Eastern Libyan forces hand El Sharara oilfield to oil guards
BENGHAZI, Libya (Reuters) - Eastern Libyan forces handed over control of the El Sharara oilfield to an oil security force, officials said on Tuesday, in a bid to encourage state oil firm NOC to restart production that has been halted since December. The field, which had been producing about 315,000 barrels per day (bpd), was closed after a group of state guards and tribesmen seized it, making financial and other demand. NOC declared force majeure, a waiver on its contracts
BENGHAZI, Libya (Reuters) - Eastern Libyan forces handed over control of the El Sharara oilfield to an oil security force, officials said on Tuesday, in a bid to encourage state oil firm NOC to restart production that has been halted since December.
The field, which had been producing about 315,000 barrels per day (bpd), was closed after a group of state guards and tribesmen seized it, making financial and other demand. NOC declared force majeure, a waiver on its contracts.
NOC, based in Tripoli, in the west of Libya where the internationally recognised government is based, has said it will not reopen the field without a new security arrangement and once other conditions are met, such as ensuring its workers are safe.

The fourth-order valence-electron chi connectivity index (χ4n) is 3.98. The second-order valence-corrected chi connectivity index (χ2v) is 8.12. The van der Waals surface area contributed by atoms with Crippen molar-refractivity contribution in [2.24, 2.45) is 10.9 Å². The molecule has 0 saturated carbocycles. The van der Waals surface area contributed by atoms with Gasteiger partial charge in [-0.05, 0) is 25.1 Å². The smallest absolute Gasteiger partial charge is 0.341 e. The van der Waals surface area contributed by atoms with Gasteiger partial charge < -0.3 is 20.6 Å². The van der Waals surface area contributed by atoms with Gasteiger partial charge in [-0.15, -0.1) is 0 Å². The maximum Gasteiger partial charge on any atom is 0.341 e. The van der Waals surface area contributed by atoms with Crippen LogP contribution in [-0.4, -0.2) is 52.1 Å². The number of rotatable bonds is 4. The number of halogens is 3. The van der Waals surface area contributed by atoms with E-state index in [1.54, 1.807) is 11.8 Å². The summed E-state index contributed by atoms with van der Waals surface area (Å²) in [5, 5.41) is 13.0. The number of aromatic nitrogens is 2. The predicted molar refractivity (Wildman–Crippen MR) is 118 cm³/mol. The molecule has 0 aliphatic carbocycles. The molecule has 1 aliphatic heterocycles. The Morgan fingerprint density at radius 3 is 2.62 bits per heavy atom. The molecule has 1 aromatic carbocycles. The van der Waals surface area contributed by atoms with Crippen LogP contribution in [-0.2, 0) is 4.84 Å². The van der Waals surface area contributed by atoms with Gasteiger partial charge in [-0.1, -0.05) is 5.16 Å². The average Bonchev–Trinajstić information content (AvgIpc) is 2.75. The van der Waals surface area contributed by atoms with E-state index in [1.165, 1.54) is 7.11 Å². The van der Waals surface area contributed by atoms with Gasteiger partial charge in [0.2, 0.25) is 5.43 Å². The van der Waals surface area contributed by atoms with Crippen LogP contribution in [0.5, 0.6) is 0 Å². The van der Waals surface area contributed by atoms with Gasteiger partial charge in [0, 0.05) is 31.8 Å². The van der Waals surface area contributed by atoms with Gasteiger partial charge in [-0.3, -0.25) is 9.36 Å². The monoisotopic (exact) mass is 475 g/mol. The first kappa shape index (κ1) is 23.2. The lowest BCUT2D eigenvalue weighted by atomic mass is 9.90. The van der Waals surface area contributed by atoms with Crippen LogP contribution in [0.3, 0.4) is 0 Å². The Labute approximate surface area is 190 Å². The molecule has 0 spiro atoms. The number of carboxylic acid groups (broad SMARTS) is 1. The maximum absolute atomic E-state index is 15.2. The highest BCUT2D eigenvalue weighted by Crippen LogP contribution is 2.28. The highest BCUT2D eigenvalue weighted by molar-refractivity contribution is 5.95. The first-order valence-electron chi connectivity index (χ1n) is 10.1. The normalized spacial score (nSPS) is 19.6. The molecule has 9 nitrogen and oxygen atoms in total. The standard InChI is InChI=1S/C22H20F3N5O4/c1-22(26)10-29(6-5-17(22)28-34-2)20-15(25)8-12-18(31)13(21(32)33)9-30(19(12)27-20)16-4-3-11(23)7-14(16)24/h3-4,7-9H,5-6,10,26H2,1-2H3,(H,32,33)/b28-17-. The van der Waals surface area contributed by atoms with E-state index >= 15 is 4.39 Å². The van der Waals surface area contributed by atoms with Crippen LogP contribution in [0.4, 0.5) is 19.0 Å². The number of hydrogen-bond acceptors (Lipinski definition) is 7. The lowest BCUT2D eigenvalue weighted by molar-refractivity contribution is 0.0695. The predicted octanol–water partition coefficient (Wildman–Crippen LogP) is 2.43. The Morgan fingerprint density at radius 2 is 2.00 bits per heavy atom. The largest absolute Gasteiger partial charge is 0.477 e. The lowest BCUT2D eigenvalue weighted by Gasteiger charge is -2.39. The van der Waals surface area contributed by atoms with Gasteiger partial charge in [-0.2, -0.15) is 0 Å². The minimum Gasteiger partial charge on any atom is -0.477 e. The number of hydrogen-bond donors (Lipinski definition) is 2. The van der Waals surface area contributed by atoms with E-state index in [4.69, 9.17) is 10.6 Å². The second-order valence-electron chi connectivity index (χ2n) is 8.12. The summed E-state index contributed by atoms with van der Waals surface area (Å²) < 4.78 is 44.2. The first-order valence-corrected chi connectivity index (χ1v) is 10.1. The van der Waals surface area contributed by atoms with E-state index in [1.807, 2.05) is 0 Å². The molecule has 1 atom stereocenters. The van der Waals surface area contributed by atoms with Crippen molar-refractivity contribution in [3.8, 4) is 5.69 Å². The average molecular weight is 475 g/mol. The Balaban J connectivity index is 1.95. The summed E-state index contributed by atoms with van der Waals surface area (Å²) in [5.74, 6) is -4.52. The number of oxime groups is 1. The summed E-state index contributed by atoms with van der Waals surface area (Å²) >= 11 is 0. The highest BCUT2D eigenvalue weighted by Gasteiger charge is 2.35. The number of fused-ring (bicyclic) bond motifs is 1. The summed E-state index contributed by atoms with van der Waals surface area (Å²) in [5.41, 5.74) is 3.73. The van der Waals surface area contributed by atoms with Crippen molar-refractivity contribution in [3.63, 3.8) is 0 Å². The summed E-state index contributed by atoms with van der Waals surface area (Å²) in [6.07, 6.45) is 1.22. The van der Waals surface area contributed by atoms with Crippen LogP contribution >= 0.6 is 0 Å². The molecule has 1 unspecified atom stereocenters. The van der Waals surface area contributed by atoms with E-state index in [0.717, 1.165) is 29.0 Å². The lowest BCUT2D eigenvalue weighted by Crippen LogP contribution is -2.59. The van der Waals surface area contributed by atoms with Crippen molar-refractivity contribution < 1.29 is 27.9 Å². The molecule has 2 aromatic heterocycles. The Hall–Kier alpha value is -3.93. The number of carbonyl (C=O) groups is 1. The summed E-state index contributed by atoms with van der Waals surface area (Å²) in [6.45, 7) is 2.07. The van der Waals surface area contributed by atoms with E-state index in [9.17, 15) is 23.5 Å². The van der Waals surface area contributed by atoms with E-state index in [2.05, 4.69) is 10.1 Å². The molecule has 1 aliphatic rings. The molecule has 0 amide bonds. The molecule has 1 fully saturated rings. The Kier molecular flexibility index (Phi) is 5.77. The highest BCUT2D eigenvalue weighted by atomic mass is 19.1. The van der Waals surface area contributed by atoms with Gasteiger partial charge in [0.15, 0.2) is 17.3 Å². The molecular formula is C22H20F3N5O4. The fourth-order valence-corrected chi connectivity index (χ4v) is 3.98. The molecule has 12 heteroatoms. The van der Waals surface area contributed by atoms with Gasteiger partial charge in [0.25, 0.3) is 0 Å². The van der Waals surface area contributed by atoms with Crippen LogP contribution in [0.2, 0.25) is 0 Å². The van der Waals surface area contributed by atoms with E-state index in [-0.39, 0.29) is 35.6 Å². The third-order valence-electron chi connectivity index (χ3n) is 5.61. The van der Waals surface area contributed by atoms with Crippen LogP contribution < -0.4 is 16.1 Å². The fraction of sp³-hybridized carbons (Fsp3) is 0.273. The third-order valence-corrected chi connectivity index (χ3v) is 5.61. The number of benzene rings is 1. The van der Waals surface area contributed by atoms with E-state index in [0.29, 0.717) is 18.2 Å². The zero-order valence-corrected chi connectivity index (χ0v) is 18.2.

Libyan forces loyal to a commander based in the east of the politically divided nation took control of the field last week, after holding negotiations with the state guards and tribesmen.
"We call on NOC to lift force majeure," Naji al-Maghrabi, the eastern-based commander of the state oil guards which were appointed to protect the field, said in a statement posted online.
A spokesman for the eastern military confirmed the handing over of the field to the oil force.
There was no immediate comment from NOC.
It was not immediately clear if handing over security to security guards under the control of an eastern-based commander would meet NOC's demands.
The eastern forces launched an offensive in mid-January to secure the southern oilfields, which include El Sharara.
(Reporting by Ayman Warfalli, Ahmad Ghaddar and Ulf Laessing; Editing by Edmund Blair)
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